Academic life is Lingua Franca's subject, though its approach is anything but

The agenda is lunch, but as he mulls over the menu of a Chinese restaurant amid the bustle of New York's Garment District, Alexander Star seems to have other things on his mind.

A few weeks ago, Mr. Star -- a Cambridge native, Harvard graduate and up-and-comer in literary circles -- left his job as assistant literary editor at the New Republic to take over the editorship of Lingua Franca, an upstart magazine with a novel niche: covering the foibles and cultural crosscurrents of academic life.


So while he ponders General Tsao's chicken and vegetarian noodles in the restaurant below Lingua Franca's scruffy fourth-floor offices on West 38th Street, more pressing decisions are at hand -- for instance, what on earth to put on next month's cover to grab more readers, to make this thing really work.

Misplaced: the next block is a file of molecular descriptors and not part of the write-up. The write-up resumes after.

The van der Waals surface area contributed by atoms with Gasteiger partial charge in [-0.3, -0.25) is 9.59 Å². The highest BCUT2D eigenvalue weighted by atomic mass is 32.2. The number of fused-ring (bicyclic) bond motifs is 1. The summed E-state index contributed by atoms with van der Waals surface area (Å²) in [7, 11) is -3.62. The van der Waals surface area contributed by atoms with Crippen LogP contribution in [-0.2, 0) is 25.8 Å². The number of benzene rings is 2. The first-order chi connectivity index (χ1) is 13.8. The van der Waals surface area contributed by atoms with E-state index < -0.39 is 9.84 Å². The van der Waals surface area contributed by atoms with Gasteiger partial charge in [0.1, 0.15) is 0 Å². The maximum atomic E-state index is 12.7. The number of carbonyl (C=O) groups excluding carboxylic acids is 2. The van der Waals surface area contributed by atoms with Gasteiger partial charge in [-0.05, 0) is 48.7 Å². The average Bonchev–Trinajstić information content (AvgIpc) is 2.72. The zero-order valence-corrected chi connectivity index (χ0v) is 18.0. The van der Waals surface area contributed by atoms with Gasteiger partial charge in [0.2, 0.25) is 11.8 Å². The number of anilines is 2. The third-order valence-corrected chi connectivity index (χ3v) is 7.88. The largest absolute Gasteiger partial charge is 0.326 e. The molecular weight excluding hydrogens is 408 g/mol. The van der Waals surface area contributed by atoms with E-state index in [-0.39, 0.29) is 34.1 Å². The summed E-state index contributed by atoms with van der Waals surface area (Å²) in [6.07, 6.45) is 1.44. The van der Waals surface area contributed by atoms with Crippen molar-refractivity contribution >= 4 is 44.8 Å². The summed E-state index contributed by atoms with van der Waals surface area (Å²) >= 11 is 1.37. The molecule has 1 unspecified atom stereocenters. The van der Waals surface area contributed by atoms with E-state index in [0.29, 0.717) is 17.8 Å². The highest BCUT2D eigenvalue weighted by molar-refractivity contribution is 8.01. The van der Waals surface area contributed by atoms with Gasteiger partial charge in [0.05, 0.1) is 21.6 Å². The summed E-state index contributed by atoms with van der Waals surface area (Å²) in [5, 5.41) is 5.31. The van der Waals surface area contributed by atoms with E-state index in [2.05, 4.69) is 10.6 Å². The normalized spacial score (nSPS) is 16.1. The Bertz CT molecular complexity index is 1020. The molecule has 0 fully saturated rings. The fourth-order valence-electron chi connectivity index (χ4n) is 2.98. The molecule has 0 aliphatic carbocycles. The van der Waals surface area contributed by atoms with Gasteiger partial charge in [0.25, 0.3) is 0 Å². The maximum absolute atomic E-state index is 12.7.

Another campus sexual harassment story or tenure battle? More on those weird postmodernists populating college campuses these days, like French sociologist Bruno Latour?


The arcane-sounding piece on mathematical quandaries a few months back was well-received -- but so was the broader essay, in the current issue, defending Disney's proposal for a theme park in Virginia.

It is, of course, a happy challenge. For this is the world of ideas, of contrarian cultural critiques, of shoestring budgets and intellectual life. And while Lingua Franca -- a rough translation is "common tongue" -- targets professors and graduate students, the magazine is also poised to attract baby boomers and people in their 20s with a taste for ideas. Though it's not quite Butt-head meets Bloomsbury, Lingua Franca's irreverence ensures that it won't be mistaken for a staid scholarly journal.

"This is about eavesdropping on academia, the talk in the corridors," says founder and publisher Jeffrey Kittay, a former Yale professor. It's "the professor not as a monkish creature but of flesh and blood."

In this age of cyber-communications, when reading can seem almost a countercultural activity, some say low-budget, small-circulation "niche" journals like Lingua Franca are the publications most likely to thrive.